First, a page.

Social Inequalities and Intercultural Education
Social inequalities are tied to societal and power relations, structures, and practices, and are also (re-)produced within the context of educational institutions. At the same time, reducing such social disparities and unequal educational opportunities are key societal and educational policy objectives. Thus, how are the emergence and reproduction of social inequalities – in terms of socioeconomic background, ethnicity, ability/disability, language(s), religions, gender, etc. – related to formal and informal educational structures, discourses, and practices? And how do stakeholders in education respond to relevant challenges in the context of diversity and demands for educational equality and equality of opportunity?
In addition to multidisciplinary conferences and workshops as well as research cooperation with colleagues from Germany and abroad, a renowned guest professorship strengthens the competence area through internationally comparative research perspectives.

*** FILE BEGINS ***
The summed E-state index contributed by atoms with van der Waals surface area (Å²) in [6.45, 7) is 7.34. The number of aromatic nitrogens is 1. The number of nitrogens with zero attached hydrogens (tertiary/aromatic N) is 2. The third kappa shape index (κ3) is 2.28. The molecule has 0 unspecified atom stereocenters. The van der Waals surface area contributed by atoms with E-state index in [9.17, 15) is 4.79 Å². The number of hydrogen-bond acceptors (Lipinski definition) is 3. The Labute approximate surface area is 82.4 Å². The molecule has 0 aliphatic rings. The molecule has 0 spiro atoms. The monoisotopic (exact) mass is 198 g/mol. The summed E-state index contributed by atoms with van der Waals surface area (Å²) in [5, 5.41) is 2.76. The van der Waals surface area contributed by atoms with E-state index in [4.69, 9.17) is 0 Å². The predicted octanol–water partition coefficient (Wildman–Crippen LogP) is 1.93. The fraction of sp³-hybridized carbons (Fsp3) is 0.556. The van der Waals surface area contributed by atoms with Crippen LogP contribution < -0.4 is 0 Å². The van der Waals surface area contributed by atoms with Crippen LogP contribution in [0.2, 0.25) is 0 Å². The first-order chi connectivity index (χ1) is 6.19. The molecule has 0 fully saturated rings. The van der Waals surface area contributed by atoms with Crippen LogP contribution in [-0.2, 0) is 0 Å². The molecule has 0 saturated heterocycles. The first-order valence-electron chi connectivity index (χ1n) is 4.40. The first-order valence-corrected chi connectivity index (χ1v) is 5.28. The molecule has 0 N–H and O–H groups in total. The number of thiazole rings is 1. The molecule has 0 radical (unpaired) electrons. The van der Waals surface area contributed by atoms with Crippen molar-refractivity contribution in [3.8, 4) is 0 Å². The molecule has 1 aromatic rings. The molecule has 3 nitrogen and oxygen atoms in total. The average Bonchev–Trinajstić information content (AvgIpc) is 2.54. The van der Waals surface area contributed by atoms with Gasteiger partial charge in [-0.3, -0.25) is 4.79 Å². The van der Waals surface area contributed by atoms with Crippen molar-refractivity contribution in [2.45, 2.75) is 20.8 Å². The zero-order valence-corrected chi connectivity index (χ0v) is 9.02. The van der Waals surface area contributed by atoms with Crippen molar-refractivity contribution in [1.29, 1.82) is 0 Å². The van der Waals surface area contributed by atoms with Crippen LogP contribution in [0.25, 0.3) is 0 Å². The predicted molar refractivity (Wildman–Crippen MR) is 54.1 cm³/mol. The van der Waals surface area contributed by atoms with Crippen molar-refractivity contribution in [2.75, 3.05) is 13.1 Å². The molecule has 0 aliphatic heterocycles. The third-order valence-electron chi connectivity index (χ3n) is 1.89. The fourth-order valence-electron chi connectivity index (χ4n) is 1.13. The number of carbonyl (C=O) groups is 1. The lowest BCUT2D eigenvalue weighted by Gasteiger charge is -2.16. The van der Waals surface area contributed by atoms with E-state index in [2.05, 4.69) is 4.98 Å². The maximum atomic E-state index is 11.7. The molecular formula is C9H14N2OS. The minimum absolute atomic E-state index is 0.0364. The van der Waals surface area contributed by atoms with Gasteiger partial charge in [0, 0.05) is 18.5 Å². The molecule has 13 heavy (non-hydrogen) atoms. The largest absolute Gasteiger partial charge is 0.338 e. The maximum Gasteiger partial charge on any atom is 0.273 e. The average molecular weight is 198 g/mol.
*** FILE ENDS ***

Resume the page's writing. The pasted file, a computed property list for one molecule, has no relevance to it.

SINTER was created in 2013 as the Competence Area “Social Inequalities and Intercultural Education” as part of the Excellence Initiative of the University of Cologne and has been an in-house research institution in the field of diversity and equal opportunities since 01.11.2019. SINTER supports multidisciplinary research addressing the production and reproduction of social inequalities. Due to the interrelatedness of social and educational inequalities, approaches and questions involving research on inequalities within the educational and social sciences, on differences and inclusion, as well as on migration and intercultural education are becoming increasingly significant. The research projects being pursued within the framework of SINTER and across faculties are devoted to several “spaces” of intercultural and inclusive education. These spaces include early childhood education, formal, informal, and tertiary education, as well as adult education. The aim of the research projects is to uncover the mechanisms through which differences “are made to become” inequalities.